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Omnibus’ Fate Not Accompli

Though Senate passage of a $410 billion omnibus spending bill seemed all but assured at the end of last week, Democratic defections and only modest GOP support threaten to make this week’s expected vote on final passage a squeaker.

“I think it’s fair to say that there’s an extraordinary amount of pressure on this particular bill,— Sen. Claire McCaskill (Mo.) said.

McCaskill is one of a handful of Democrats who has said she’s undecided about backing the bill, given that it increases spending by 6 percent over last year and contains thousands of earmarks, or targeted funding for lawmakers’ pet projects. Two Democrats — Sens. Russ Feingold (Wis.) and Evan Bayh (Ind.) — have said they will vote against the measure and encouraged President Barack Obama to veto it.

Meanwhile, Republican support is thin, with Democrats struggling to find as many as six GOP Senators to vote for the bill and reach a filibuster-proof, 60-vote threshold. Democratic aides estimated they already have three or four GOP Senators who are likely to vote with them.

“We’re working on it. I hope at the end of the day we don’t lose— as many as four of five Democrats, Majority Whip Dick Durbin (D-Ill.) said. “At this point, a number of Republicans have expressed interest in voting for it, but not [given] a commitment, so we’re trying to work through that.—

McCaskill, who voted this week with Republicans on amendments to trim the bill’s price tag and eliminate earmarks, said Democratic leaders are working overtime to lobby the Conference to support the bill.

“I’m going to continue to talk to people and be open to people. And you know, I am more comfortable now that I’ve had the opportunity to express my displeasure through these amendments,— she said.

Besides McCaskill, Democrats on the fence include Sens. Bob Menendez (N.J.), a Cuban American who opposes provisions that would ease travel restrictions to Cuba, Ben Nelson (Neb.) and Bill Nelson (Fla.).

That problem might usually be solved by adopting amendments to satisfy reluctant Members. But the Democratic leadership’s refusal to accept changes to the bill has left both Democrats and Republicans fuming and is responsible, at least in part, for the difficulty that they are having in getting 60 votes to overcome GOP objections to ending debate on it. Reid filed a motion Wednesday to limit debate, which sets up the key test vote for Friday.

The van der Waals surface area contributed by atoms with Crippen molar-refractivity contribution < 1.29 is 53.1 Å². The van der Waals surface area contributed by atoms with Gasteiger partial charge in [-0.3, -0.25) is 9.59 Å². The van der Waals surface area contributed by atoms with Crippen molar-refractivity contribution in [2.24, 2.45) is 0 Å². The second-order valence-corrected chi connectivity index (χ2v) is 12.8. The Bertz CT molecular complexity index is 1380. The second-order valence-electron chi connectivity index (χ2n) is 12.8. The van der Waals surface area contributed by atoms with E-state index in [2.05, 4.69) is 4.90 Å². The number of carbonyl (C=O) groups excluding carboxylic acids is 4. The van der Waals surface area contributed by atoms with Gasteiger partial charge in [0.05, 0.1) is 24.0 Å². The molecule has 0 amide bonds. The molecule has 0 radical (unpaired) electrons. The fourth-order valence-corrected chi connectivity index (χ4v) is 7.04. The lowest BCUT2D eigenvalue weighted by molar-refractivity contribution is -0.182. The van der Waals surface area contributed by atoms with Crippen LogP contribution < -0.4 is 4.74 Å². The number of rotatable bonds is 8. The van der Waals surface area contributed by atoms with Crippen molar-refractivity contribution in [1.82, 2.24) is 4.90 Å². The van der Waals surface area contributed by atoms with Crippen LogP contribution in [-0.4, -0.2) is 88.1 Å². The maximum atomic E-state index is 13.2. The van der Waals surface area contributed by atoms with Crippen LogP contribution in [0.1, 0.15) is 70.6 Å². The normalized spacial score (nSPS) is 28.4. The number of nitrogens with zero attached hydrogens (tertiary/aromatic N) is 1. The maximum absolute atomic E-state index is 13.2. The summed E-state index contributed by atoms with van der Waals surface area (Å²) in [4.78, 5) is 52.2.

“We’re not accepting Democratic amendments either — at least that’s not our goal — and a number of people want to offer them,— Durbin said. “But if we do that, it’s over, we’re going to be on a continuing resolution until September.—

Majority Leader Harry Reid (D-Nev.) has said no changes can be made because the stop-gap spending bill, or continuing resolution, which has been funding the government since this fall, expires Friday. Failure to pass another funding bill of some sort would result in a government shutdown. Reid has said there is not enough time between now and Friday to convene a House-Senate conference committee on the bill if the Senate makes any changes.

Reid added that when he spoke to Speaker Nancy Pelosi (D-Calif.) on Wednesday, she flatly refused to allow the House to approve any Senate changes to the measure that her chamber passed last week.

“Just so there’s no misunderstanding … [Pelosi] said that, We put our Members through a lot over here on this appropriations bill. I’m not going to put them through anymore. If there are any amendments to this, we’re going to do a CR for the rest of the year,’— Reid said on the Senate floor.

But Sen. Tom Coburn (R-Okla.) said Democratic leaders’ arguments that changes to the measure will doom the bill don’t hold water. He has pushed strongly to strip out earmarks in the bill as well as ensure that funds are disbursed under competitive bidding requirements. Still, Coburn lost votes on all four of his amendments Wednesday.

“This amendment won’t kill this bill,— Coburn said on the floor of one of his proposals. “What it’ll do is go back to the House, and they’ll have to agree to it. Everybody knows that.—

The threat of another CR, which would prevent Congress from setting new funding priorities for federal agencies, may end up swaying some Republicans who are on the fence.

In a crucial vote Tuesday, nine Republicans — most of them on the Appropriations Committee — voted against a GOP leadership-blessed amendment to simply pass a CR through the end of the fiscal year.

“I voted against the CR because a CR is a bad way to run a government,— said GOP Conference Chairman Lamar Alexander (Tenn.), who has not yet made up his mind about whether to vote for final passage of the omnibus.

Similarly, Sens. Susan Collins (R-Maine) and Lisa Murkowski (R-Alaska) — both of whom voted against the CR amendment —said they also are undecided on the final vote.

However, Sen. Bob Bennett (R-Utah), a conservative who sided with Democrats against the CR, said he could not vote for the bill as it currently stands because the $410 billion total is “too high.—

Democratic aides said the Republicans who are likely to vote for the omnibus are Senate Appropriations ranking member Thad Cochran (Miss.) and Sens. Kit Bond (Mo.) and Richard Shelby (Ala.). Bond and Shelby also sit on the Appropriations Committee. Plus, moderate Sen. Olympia Snowe (R-Maine), who is not an appropriator, told reporters Wednesday that she is likely to support it.

Even Republican Policy Committee Chairman John Ensign (Nev.) said he didn’t envision a scenario where Republicans would be able to kill the omnibus.

“I don’t see the votes unfortunately,— Ensign said.

John Stanton contributed to this report.

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